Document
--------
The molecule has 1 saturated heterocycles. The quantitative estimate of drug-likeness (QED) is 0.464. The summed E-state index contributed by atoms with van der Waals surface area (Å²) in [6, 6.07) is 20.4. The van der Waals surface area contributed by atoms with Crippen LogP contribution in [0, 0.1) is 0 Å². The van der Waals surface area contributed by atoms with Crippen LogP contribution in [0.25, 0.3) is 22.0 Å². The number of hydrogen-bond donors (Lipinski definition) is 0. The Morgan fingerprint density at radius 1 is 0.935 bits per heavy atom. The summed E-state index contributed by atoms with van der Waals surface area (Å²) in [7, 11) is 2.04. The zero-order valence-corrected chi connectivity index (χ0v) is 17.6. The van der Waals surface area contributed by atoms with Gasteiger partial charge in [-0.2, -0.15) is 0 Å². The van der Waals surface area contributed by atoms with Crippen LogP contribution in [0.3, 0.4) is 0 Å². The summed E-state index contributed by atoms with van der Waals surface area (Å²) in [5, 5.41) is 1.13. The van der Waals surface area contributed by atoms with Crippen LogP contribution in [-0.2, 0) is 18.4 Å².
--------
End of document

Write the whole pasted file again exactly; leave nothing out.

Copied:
The molecule has 1 saturated heterocycles. The quantitative estimate of drug-likeness (QED) is 0.464. The summed E-state index contributed by atoms with van der Waals surface area (Å²) in [6, 6.07) is 20.4. The van der Waals surface area contributed by atoms with Crippen LogP contribution in [0, 0.1) is 0 Å². The van der Waals surface area contributed by atoms with Crippen LogP contribution in [0.25, 0.3) is 22.0 Å². The number of hydrogen-bond donors (Lipinski definition) is 0. The Morgan fingerprint density at radius 1 is 0.935 bits per heavy atom. The summed E-state index contributed by atoms with van der Waals surface area (Å²) in [7, 11) is 2.04. The zero-order valence-corrected chi connectivity index (χ0v) is 17.6. The van der Waals surface area contributed by atoms with Gasteiger partial charge in [-0.2, -0.15) is 0 Å². The van der Waals surface area contributed by atoms with Crippen LogP contribution in [0.3, 0.4) is 0 Å². The summed E-state index contributed by atoms with van der Waals surface area (Å²) in [5, 5.41) is 1.13. The van der Waals surface area contributed by atoms with Crippen LogP contribution in [-0.2, 0) is 18.4 Å².